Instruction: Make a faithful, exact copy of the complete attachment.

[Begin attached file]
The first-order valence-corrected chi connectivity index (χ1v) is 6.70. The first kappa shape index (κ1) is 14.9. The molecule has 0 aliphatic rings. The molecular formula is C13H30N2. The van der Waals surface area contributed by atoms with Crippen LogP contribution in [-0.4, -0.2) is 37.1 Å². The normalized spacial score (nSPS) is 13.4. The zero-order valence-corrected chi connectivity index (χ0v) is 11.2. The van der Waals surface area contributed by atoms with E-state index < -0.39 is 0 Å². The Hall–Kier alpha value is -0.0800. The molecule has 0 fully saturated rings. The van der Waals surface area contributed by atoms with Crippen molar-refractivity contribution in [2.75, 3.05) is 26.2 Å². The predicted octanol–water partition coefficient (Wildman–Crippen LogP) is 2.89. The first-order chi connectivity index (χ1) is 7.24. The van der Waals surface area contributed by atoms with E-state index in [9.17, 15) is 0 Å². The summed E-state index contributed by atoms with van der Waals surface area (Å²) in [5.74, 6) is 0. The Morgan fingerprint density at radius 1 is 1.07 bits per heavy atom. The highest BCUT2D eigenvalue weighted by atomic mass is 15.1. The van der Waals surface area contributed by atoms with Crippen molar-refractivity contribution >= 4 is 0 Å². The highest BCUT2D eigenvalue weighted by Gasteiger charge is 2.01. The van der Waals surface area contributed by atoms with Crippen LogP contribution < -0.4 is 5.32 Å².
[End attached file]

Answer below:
The first-order valence-corrected chi connectivity index (χ1v) is 6.70. The first kappa shape index (κ1) is 14.9. The molecule has 0 aliphatic rings. The molecular formula is C13H30N2. The van der Waals surface area contributed by atoms with Crippen LogP contribution in [-0.4, -0.2) is 37.1 Å². The normalized spacial score (nSPS) is 13.4. The zero-order valence-corrected chi connectivity index (χ0v) is 11.2. The van der Waals surface area contributed by atoms with E-state index < -0.39 is 0 Å². The Hall–Kier alpha value is -0.0800. The molecule has 0 fully saturated rings. The van der Waals surface area contributed by atoms with Crippen molar-refractivity contribution in [2.75, 3.05) is 26.2 Å². The predicted octanol–water partition coefficient (Wildman–Crippen LogP) is 2.89. The first-order chi connectivity index (χ1) is 7.24. The van der Waals surface area contributed by atoms with E-state index in [9.17, 15) is 0 Å². The summed E-state index contributed by atoms with van der Waals surface area (Å²) in [5.74, 6) is 0. The Morgan fingerprint density at radius 1 is 1.07 bits per heavy atom. The highest BCUT2D eigenvalue weighted by atomic mass is 15.1. The van der Waals surface area contributed by atoms with Crippen molar-refractivity contribution >= 4 is 0 Å². The highest BCUT2D eigenvalue weighted by Gasteiger charge is 2.01. The van der Waals surface area contributed by atoms with Crippen LogP contribution < -0.4 is 5.32 Å².